Program connects community college instructors in high-tech fields
The National Science Foundation‘s Advanced Technological Education (ATE) program has given thousands of community college instructors the resources to develop new courses, provide professional development opportunities, and create industry-based internship programs — all with a focus in high-tech fields that produce particularly rosy employment prospects for well-trained graduates.
ATE grantees are typically educators with deep expertise in their fields — from viticulture to nanoscale manufacturing to solar power — and strong industry partnerships, based at a variety of community college settings from small rural institutions to large urban organizations. And while their content area in science is strong, many of the ATE grantees are working with a research center at UW–Madison to gain support in managing the deliverables they create with NSF dollars.
Funded initially in 2008, ATE Central, a project led by the Internet Scout Research Group at the UW, serves as an online hub for ATE projects and centers, and the successful collaboration has been beneficial for all concerned.
“Community college faculty in ATE do such meaningful work in creating new curriculum, strengthening workforce opportunities and industry partnerships,” says Rachael Bower, who co-directs the project along with Edward Almasy. “But prior to ATE Central there was no common repository of all the valuable assets created with ATE funding. Our portal brings together all the curriculum and other materials in one searchable database, and archives materials so they will be available after funding for individual projects and centers sunsets.”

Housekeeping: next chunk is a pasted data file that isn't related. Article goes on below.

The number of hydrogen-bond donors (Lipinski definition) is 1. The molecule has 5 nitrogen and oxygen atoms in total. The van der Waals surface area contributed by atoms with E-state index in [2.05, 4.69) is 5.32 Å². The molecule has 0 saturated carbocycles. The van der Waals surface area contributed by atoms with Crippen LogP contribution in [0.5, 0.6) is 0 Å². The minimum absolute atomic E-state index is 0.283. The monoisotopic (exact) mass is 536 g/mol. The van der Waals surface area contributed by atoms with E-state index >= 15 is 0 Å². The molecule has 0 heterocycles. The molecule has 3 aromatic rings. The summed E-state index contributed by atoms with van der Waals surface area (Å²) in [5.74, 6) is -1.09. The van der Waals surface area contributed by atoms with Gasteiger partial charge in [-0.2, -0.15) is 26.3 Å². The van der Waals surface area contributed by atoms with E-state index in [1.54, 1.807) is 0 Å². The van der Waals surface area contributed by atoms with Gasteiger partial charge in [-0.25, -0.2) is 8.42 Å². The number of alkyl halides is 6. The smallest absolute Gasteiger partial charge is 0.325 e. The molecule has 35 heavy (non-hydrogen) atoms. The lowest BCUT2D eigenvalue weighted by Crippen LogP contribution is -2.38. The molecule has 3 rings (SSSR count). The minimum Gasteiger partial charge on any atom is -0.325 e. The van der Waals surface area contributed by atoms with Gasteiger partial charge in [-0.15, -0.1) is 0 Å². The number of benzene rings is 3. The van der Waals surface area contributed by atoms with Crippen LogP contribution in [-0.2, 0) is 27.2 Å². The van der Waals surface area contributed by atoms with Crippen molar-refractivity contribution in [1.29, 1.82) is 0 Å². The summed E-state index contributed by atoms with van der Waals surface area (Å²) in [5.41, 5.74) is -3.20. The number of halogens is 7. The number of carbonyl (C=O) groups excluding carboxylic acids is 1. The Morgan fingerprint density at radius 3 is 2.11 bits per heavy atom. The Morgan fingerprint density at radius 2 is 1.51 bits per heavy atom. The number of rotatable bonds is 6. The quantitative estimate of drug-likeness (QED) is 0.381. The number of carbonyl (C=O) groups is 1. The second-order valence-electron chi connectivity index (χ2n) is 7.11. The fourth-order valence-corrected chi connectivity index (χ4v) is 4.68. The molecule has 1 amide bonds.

“It’s an unbelievably collaborative community. People go out of their way to work together, help each other, and share expertise.”
This month, ATE Central began a second round of funding with a new, $3.4 million grant from NSF that will keep them at work for five more years providing support to the ATE community. The project includes a team of librarians, computer scientists, and generalists at the Internet Scout Research Group. Internet Scout’s diverse projects combine library and computer sciences to develop a variety of curated online portals, tools and publications primarily designed for educators, as well as open-source software for creating and managing digital collections.
Beyond creating a centralized digital library for the ATE community, ATE Central helps gather best practices, provides customized tools and software and, in this next round of funding, will be connecting ATE grantees with the tools to help them determine how to fund their projects long term.
“In a needs survey we conducted in 2011, one of the big issues that came up over and over for ATE projects and centers was concern about how they could make sure the work they are doing continues after NSF funding” says Almasy. “Over the next five years, we’ll be bringing the community a series of workshops and webinars focused on sustaining project and center deliverables. Our goal is always to create services and tools that respond to these kinds of community needs.”
Bower and Almasy are particularly proud of the mobile app they deliver each year as part of the annual principal investigators meeting — hosted by the American Association of Community Colleges each October in Washington, D.C., and designed to bring ATE grantees together to share experiences, data and resources. This year’s PI meeting, to be held Oct. 23-25, marks the 20-year anniversary of NSF’s ATE program.
“It’s an unbelievably collaborative community,” Bower says. “People go out of their way to work together, help each other, and share expertise. All of us at ATE Central and Internet Scout are excited to be part of that for another five years.”